e-mail: garsia@schur.ucsd.edu

[webpage | photo]

**Some New Methods in the Theory of Symmetric Functions**

**Abstract**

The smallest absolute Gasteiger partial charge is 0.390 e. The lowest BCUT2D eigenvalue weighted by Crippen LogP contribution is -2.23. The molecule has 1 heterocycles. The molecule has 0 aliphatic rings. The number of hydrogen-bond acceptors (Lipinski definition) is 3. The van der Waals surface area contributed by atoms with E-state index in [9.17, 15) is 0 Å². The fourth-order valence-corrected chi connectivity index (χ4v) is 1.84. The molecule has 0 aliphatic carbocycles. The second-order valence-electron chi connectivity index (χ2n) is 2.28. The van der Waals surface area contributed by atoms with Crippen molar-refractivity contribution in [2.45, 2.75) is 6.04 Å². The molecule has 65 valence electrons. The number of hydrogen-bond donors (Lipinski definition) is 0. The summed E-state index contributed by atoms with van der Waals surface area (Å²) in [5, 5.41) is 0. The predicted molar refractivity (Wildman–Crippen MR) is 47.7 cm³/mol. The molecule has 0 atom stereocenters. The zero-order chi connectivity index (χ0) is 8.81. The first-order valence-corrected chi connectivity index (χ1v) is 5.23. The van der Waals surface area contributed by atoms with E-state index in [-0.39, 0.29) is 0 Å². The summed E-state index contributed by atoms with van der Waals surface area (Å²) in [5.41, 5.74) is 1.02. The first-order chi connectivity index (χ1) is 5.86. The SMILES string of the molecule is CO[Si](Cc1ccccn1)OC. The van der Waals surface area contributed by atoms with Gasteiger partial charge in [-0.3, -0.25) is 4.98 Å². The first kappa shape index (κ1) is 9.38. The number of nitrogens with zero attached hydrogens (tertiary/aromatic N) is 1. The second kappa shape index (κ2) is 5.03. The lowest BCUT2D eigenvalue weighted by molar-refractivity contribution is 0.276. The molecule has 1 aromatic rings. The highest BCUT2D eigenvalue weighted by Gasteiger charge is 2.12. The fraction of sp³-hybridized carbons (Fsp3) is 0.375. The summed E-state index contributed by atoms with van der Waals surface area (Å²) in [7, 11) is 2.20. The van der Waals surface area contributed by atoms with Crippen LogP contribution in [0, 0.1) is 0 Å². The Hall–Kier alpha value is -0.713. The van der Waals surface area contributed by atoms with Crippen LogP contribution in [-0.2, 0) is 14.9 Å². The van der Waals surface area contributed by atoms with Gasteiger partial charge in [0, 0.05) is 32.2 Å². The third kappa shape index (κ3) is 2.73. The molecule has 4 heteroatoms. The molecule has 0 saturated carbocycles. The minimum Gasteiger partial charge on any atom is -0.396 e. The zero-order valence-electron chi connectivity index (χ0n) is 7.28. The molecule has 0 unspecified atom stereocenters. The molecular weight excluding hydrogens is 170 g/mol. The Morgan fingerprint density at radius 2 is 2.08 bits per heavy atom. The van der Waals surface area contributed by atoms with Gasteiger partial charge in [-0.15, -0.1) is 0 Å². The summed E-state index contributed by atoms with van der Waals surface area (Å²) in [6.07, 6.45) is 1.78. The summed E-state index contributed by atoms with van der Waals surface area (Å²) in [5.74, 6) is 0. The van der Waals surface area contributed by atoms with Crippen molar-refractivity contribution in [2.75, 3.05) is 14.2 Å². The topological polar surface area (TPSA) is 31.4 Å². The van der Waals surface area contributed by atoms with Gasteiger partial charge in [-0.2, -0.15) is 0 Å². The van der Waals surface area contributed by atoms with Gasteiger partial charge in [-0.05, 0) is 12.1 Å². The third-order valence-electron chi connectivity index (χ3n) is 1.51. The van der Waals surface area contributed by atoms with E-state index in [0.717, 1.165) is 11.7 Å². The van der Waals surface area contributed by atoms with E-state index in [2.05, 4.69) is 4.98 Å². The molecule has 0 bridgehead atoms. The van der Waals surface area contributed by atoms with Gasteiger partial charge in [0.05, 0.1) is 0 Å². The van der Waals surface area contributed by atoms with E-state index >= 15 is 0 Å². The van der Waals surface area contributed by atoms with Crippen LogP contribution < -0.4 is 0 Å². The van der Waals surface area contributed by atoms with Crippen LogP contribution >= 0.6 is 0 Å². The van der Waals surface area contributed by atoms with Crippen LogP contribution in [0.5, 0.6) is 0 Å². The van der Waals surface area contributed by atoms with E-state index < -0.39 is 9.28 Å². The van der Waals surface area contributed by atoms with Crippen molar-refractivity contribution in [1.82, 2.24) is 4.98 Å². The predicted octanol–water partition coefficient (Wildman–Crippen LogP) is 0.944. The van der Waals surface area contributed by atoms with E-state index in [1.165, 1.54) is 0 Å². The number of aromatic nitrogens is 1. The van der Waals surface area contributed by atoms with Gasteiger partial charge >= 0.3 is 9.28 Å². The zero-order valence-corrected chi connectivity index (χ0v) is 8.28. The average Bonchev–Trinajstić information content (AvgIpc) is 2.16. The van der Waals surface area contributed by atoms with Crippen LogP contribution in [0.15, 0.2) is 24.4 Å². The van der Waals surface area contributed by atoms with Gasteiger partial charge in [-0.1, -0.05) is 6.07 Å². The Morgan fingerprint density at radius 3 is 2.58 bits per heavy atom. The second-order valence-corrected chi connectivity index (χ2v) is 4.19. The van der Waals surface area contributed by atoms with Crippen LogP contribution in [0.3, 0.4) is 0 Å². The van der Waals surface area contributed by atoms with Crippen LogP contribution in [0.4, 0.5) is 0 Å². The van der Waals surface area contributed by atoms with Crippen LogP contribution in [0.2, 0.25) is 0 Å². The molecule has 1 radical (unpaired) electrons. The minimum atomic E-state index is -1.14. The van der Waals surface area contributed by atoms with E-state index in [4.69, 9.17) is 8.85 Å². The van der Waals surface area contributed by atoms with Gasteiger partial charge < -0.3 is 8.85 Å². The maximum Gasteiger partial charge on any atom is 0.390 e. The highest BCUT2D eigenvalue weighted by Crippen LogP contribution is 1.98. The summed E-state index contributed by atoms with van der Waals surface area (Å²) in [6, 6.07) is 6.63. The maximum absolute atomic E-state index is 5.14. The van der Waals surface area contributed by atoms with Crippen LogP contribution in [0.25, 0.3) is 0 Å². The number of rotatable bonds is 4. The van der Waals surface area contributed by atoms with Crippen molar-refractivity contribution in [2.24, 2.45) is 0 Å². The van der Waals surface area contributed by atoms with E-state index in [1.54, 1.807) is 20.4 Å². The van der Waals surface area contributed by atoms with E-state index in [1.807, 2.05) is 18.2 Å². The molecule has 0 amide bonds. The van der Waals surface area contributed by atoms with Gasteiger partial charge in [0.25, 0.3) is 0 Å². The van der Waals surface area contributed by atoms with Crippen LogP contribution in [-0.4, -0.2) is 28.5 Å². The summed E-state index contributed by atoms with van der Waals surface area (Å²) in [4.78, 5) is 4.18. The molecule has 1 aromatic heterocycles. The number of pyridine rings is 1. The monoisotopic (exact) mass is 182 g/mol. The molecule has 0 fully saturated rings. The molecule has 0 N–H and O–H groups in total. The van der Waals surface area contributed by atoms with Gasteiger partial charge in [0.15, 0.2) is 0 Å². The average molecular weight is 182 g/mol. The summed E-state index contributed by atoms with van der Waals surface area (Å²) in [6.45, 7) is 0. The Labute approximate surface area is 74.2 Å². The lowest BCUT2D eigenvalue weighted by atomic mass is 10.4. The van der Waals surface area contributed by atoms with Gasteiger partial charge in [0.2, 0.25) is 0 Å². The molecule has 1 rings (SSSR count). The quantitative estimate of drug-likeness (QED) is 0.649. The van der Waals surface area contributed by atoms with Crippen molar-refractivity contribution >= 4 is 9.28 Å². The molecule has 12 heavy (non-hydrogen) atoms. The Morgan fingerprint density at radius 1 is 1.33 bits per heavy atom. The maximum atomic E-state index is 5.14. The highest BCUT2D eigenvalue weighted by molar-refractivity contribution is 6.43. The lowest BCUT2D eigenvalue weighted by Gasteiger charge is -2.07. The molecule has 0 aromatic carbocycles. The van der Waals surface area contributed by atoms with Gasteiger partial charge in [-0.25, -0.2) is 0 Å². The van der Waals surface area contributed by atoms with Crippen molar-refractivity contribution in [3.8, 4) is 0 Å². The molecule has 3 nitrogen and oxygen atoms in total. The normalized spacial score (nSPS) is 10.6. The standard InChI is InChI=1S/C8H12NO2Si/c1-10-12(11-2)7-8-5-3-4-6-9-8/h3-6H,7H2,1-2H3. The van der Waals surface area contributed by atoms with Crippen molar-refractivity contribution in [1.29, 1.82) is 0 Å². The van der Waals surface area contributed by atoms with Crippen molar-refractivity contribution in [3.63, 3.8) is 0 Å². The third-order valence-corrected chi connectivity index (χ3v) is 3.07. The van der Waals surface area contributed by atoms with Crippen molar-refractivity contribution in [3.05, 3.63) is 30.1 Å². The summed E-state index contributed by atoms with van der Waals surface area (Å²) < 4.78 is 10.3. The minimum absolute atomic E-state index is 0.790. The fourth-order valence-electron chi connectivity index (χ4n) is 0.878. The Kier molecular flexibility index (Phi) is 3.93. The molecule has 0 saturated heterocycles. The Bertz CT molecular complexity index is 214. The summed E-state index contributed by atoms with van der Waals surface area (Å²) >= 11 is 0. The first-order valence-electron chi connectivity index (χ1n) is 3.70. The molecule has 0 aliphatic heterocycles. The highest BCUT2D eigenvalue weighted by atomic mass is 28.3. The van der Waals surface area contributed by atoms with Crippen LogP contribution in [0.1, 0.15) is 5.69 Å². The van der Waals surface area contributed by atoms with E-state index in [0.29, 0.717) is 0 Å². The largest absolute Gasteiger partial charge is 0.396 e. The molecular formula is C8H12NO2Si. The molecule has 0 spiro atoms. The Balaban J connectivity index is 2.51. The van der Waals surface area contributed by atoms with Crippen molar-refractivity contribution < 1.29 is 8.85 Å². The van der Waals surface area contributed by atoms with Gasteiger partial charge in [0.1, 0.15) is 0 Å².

Let $J_\mu[X;q,t]$ be the {\it integral form} of the Macdonald polynomial and set $\TH_\mu[X;q,t]=t^{n(\mu)}J_\mu[X/(1-1/t);q,1/t\,]$, where $\ssp n(\mu)=\sum_i(i-1)\mu_i$. The talk focusses on the linear operator $\nabla$ defined by setting $\nabla\TH_\mu=t^{n(\mu)}q^{n(\mu')}\TH_\mu$. This operator occurs naturally in the study of the Garsia-Haiman modules $\BM_\mu$. It was originally introduced to give elegant expressions to Frobenius characteristics of intersections of these modules. However, it was soon discovered that it plays a powerful and ubiquitous role throughout the theory of Theory of Symmetric Functions. Our main result is a proof that $\nabla$ acts integrally on symmetric functions. An important corollary of this result is the Schur integrality of the conjectured Frobenius characteristic of the Diagonal Harmonic polynomials. Another curious aspect of $\nabla$ is that it appears to encode a $q,t$-analogue of Lagrange inversion. In particular, its specialization at $t=1$ (or $q=1$) reduces to the $q$-analogue of Lagrange inversion studied by Andrews, Garsia and Gessel. We will present a number of positivity conjectures that have emerged in the few years since $\nabla$ has been discovered. We also prove a number of identities in support of these conjectures and state some of the results that illustrate the power of $\nabla$ within the Theory of Symmetric functions.